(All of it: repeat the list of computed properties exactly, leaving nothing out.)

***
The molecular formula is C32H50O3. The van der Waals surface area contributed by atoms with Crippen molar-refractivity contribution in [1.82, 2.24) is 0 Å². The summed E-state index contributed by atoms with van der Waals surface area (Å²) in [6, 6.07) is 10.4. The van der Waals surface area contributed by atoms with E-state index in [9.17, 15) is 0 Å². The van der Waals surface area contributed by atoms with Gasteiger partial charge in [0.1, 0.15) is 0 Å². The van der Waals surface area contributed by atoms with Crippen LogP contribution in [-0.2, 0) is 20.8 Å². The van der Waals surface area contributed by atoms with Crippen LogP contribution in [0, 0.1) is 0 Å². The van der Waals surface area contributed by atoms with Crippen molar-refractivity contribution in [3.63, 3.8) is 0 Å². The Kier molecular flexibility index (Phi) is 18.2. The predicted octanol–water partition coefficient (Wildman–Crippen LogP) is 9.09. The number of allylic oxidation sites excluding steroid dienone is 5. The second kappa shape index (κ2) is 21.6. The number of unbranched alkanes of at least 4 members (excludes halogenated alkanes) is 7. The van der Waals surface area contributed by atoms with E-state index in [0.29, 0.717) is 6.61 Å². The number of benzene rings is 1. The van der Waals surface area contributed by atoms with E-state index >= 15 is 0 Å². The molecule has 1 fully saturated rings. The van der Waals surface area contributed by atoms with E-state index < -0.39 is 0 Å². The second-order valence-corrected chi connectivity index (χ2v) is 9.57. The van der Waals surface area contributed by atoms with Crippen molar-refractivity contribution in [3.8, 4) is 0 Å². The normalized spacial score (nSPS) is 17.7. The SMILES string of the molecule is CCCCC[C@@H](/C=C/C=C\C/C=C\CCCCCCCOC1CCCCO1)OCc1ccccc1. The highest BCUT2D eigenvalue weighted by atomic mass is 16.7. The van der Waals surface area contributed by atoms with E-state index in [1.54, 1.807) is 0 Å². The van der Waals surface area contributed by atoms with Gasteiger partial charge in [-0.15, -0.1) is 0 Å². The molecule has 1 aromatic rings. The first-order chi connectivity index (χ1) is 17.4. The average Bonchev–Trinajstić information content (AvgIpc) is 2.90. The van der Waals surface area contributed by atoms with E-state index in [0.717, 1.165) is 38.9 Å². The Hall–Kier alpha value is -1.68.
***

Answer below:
The molecular formula is C32H50O3. The van der Waals surface area contributed by atoms with Crippen molar-refractivity contribution in [1.82, 2.24) is 0 Å². The summed E-state index contributed by atoms with van der Waals surface area (Å²) in [6, 6.07) is 10.4. The van der Waals surface area contributed by atoms with E-state index in [9.17, 15) is 0 Å². The van der Waals surface area contributed by atoms with Gasteiger partial charge in [0.1, 0.15) is 0 Å². The van der Waals surface area contributed by atoms with Crippen LogP contribution in [-0.2, 0) is 20.8 Å². The van der Waals surface area contributed by atoms with Crippen LogP contribution in [0, 0.1) is 0 Å². The van der Waals surface area contributed by atoms with Crippen molar-refractivity contribution in [3.63, 3.8) is 0 Å². The Kier molecular flexibility index (Phi) is 18.2. The predicted octanol–water partition coefficient (Wildman–Crippen LogP) is 9.09. The number of allylic oxidation sites excluding steroid dienone is 5. The second kappa shape index (κ2) is 21.6. The number of unbranched alkanes of at least 4 members (excludes halogenated alkanes) is 7. The van der Waals surface area contributed by atoms with E-state index in [0.29, 0.717) is 6.61 Å². The number of benzene rings is 1. The van der Waals surface area contributed by atoms with E-state index >= 15 is 0 Å². The molecule has 1 fully saturated rings. The van der Waals surface area contributed by atoms with E-state index < -0.39 is 0 Å². The second-order valence-corrected chi connectivity index (χ2v) is 9.57. The van der Waals surface area contributed by atoms with Crippen molar-refractivity contribution in [3.8, 4) is 0 Å². The normalized spacial score (nSPS) is 17.7. The SMILES string of the molecule is CCCCC[C@@H](/C=C/C=C\C/C=C\CCCCCCCOC1CCCCO1)OCc1ccccc1. The highest BCUT2D eigenvalue weighted by atomic mass is 16.7. The van der Waals surface area contributed by atoms with E-state index in [1.54, 1.807) is 0 Å². The van der Waals surface area contributed by atoms with Gasteiger partial charge in [-0.15, -0.1) is 0 Å². The molecule has 1 aromatic rings. The first-order chi connectivity index (χ1) is 17.4. The average Bonchev–Trinajstić information content (AvgIpc) is 2.90. The van der Waals surface area contributed by atoms with E-state index in [0.717, 1.165) is 38.9 Å². The Hall–Kier alpha value is -1.68.